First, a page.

WEST SEATTLE BRIDGE CLOSURE: Should Seattle’s Comprehensive Plan consider its effects?

(Photo by Tony Welch)

Tomorrow, the West Seattle Bridge closure will factor into a discussion at the City Council’s Land Use and Neighborhoods Committee: The issue: Should the city’s Comprehensive Plan be amended to consider the potential effects of a long-term closure? The plan can only be amended once a year, and tomorrow’s committee meeting takes up potential amendments that can’t advance without councilmembers voting to “docket” them. Amendments can be proposed by anyone inside or outside city government; the amendment that would take the bridge closure’s potential effects into consideration is proposed by Deb Barker, a community advocate whose current roles include membership on the West Seattle Bridge Community Task Force. Almost since the start of the closure, she has advocated for the city to look at its effects beyond the basic matter of bridgelessness, and ways to mitigate them. The council staff report says that staffers recommend docketing it, though the Seattle Planning Commission and Office of Planning and Community Development do not. From the staff report:

Amendment with mixed recommendations

Amendment 2 would amend the Transportation Element and FLUM to address the effects of the West Seattle High-Rise Bridge emergency closure. The proposal lists a wide range of changes related to the closure. Many of these proposals are regulatory in nature and would not affect the Comprehensive Plan. However, Central Staff recommend moving Amendment 2 forward because the Comprehensive Plan may need policy modifications to address the major, unexpected and potentially long-term impact to mobility in Seattle caused by the bridge closure. Considering whether changes to the Comprehensive Plan are merited due to this significant impact to the City’s infrastructure is prudent.

SPC and OPCD disagree. They conclude that the proposal would be better addressed through the budgetary and programmatic processes currently being coordinated by the Seattle Department of Transportation.

Tomorrow’s meeting also includes a public hearing and vote on two West Seattle amendments – a proposal to change the West Seattle Hub Urban Village boundaries to include Providence Mount St. Vincent, and additions to the Delridge Neighborhood Plan. The committee meets at 9:30 am tomorrow (Wednesday); the agenda explains how to watch and how to comment.

8 Replies to "WEST SEATTLE BRIDGE CLOSURE: Should Seattle's Comprehensive Plan consider its effects?"

  • Window September 8, 2020 (4:57 pm)

    I’ll make this easy. Yes. Yes they should. 

  • Auntie September 8, 2020 (7:28 pm)

    Only if one of the effects they are considering is not trying to accommodate 1000 imaginary bicyclists. Get real, please. Look at the traffic crossing the 1st Ave S bridge – many of us have no other way to get out of west seattle other than in our cars. We cannot take public transportation or ride bikes or scooters. It’s just reality for those of us who aren’t young (and/or) spry. I can’t even walk from my house to a bus stop, let alone ride a bicycle downtown.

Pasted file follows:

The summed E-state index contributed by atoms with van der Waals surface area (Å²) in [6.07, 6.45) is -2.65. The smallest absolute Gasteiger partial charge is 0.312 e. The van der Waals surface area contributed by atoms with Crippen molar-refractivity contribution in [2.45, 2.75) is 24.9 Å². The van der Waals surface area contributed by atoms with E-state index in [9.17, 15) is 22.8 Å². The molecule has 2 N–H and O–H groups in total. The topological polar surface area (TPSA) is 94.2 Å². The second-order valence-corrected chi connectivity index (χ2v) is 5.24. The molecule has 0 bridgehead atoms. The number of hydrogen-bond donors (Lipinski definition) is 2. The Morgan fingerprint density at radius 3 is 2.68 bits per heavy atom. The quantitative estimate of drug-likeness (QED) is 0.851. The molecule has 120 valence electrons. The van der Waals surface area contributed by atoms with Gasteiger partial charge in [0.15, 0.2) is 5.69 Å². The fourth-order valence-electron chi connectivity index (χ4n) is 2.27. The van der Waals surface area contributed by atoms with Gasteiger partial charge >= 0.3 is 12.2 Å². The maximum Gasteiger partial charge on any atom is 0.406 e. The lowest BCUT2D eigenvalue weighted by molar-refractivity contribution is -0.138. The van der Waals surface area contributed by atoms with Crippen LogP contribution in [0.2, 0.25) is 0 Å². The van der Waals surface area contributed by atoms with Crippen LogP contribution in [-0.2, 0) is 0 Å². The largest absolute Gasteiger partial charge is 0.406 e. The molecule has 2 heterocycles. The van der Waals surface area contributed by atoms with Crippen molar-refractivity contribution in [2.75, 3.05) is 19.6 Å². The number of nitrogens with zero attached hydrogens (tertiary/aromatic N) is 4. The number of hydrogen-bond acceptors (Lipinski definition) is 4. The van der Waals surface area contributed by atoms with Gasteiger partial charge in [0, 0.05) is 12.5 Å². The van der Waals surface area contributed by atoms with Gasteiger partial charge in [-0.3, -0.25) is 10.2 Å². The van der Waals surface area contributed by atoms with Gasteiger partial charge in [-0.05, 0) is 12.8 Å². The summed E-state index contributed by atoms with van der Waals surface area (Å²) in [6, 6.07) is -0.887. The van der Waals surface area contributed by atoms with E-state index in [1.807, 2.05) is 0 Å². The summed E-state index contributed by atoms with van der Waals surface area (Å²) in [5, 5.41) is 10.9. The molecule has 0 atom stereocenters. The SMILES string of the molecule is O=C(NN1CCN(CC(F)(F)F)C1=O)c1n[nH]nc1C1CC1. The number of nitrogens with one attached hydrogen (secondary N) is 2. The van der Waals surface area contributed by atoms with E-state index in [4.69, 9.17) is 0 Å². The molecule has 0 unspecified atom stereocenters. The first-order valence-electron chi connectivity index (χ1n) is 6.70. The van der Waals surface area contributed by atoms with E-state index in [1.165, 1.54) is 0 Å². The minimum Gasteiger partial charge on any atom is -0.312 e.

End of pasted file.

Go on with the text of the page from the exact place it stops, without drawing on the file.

• Millie September 8, 2020 (8:56 pm)

    The City Council should heed the recommendation put forth by their Central Staff in respect to moving Amendment #2 forward for inclusion in the Comprehensive Plan.  I’m not sure what the acronyms SPC and OPCD stand for, but, definitely not give more budgetary/programmatic control to SDOT.

    • WSB September 8, 2020 (9:02 pm)

      Thanks for indirectly catching my error. While SPC is correctly identified in the line before the excerpt as Seattle Planning Commission, I had then said SDCI (Seattle Department of Construction and Inspections) was the other opposition, but it was actually OPCD (Office of Planning and Community Development). Fixed. SDCI and OPCD are the two agencies that now handle what used to be the work of DPD (Department of Planning and Development), for what it’s worth … TR

  • Millie September 8, 2020 (10:08 pm)

    Thank you for the clarification!   I definitely appreciate it.

  • Stevie J September 9, 2020 (5:52 am)

    Let me guess, concerned parties wish to use bridgelessness as an excuse to enact policies they have always believed in. No more apartment construction, increased minimum parking requirements, and downzoning. I will be interested to see what comes of this request. 

  • Liam September 9, 2020 (8:27 am)

    I’ll probably be dead by the time something is built!

    • LK September 9, 2020 (9:46 am)

      Don’t rule it out.  Had 2 good friends, relatively young and healthy pass away in the time it took to finish the tunnel. One of them was really excited about the project and sadly didn’t make it to see it’s completion.  The delays in that project are a fair cautionary benchmark for this one. Personally my patience has met it’s limits and selling my lovely WS home to escape this totally preventable bridge fiasco.  Wish everyone well and a speedy solution to this mess…give ’em hell.

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